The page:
Why is it Fair…?
“Why is it fair that I have so much when other kids don’t?” kindergartener, Rachel Harris, pointedly asked.
With her mother’s support and guidance, Rachel founded Let’s Help Kids, a nonprofit company which works alongside teachers and case workers to provide toys and experiences for the children of families who would otherwise not be able to afford life’s little luxuries. Over six years later, Rachel has helped over 2,000 children by providing presents for birthdays and holidays, Halloween costumes, summer camp tuition, swim lessons, and even movie tickets.
It all began with a question of fairness “Why is it fair…?”
Fairness, at its roots, involves a sense of right and wrong, of equity, and of sharing.
Teaching young children this character trait involves bringing abstract concepts into daily tangible experiences.
First and foremost, parents must model fair behaviors for their children by demonstrating kindness and respect to neighbors and strangers alike.
Additionally, parents can play games with their children to teach these concepts.
Professional counselor and author, Christina Steinorth, suggests playing games like “Peek-a-boo” as a way to teach your infant or toddler turn-taking skills.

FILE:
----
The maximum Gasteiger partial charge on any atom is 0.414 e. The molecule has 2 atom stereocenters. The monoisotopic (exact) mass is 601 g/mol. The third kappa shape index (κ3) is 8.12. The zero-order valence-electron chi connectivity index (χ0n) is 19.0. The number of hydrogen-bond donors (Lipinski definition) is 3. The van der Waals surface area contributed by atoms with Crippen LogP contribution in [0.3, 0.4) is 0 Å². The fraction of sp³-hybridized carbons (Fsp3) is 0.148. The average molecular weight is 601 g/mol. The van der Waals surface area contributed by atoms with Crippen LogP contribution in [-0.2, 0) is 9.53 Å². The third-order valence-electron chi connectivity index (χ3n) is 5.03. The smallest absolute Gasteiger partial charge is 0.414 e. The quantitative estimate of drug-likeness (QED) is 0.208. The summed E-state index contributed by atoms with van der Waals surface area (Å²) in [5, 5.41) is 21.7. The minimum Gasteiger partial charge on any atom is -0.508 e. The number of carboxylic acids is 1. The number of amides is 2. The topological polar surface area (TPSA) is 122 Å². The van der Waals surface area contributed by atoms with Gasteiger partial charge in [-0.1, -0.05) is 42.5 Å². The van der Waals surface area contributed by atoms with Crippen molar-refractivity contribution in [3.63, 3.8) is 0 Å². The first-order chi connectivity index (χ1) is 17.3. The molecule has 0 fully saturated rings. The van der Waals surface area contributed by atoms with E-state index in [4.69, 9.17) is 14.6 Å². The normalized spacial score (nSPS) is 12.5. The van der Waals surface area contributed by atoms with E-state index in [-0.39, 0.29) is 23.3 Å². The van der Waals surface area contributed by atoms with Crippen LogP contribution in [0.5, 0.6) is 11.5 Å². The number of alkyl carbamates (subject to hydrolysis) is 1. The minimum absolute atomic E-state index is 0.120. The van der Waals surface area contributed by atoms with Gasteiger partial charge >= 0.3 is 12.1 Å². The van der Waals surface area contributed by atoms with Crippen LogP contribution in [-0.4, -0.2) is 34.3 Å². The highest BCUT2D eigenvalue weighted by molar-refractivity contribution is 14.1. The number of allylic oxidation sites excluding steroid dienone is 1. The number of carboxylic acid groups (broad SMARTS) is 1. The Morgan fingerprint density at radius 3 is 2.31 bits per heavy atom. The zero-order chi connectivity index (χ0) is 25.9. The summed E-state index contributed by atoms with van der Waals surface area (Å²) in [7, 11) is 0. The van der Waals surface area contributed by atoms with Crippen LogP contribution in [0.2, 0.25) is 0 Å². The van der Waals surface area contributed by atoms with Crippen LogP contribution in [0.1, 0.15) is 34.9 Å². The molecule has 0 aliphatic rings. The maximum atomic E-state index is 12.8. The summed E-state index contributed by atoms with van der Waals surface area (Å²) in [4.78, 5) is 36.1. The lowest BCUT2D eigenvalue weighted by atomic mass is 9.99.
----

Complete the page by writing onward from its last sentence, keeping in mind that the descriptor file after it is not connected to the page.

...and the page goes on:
“Peek-a-boo teaches your child to share through an interactive game—you make an action, your child responds and you respond back with positive reinforcement,” says Steinorth. “It’s a very early concept of give-and-take between two people.” These kinds of introductions enable children to learn about fairness from an early age.
As children grow and mature they begin to understand the concept of fairness on a much deeper level. Encourage this understanding by playing games together, talk about the importance of following the rules of fair play. As you watch a movie or read a book together, discuss the fair and unfair situations you observe.
Elizabeth Tricomi, PhD, assistant professor and researcher at Rutgers University, suggests these additional tips to help children develop an understanding of fairness:
Express feelings of disgust. Research demonstrates a correlation between childhood aversions and adult advocates. If a child is willing to express disgust (like avoiding “icky foods”) then, as an adult, he is more likely to speak out against injustice in the world.
Engage them. Ask questions like, “Was that fair? Why or Why not?” to help children evaluate their own understanding of fairness.
Explain and practice. As your children grow, point out more complex examples of fairness combined with an understanding of injustice. Be willing to step in and intervene when necessary and let your child see you do it.
The children who ask questions like “Why is it fair…?” as Rachel did often go on to do amazing things to make the world a better place. By taking time to focus on fairness in the early years, your child will grow to understand that he, too, can make a difference.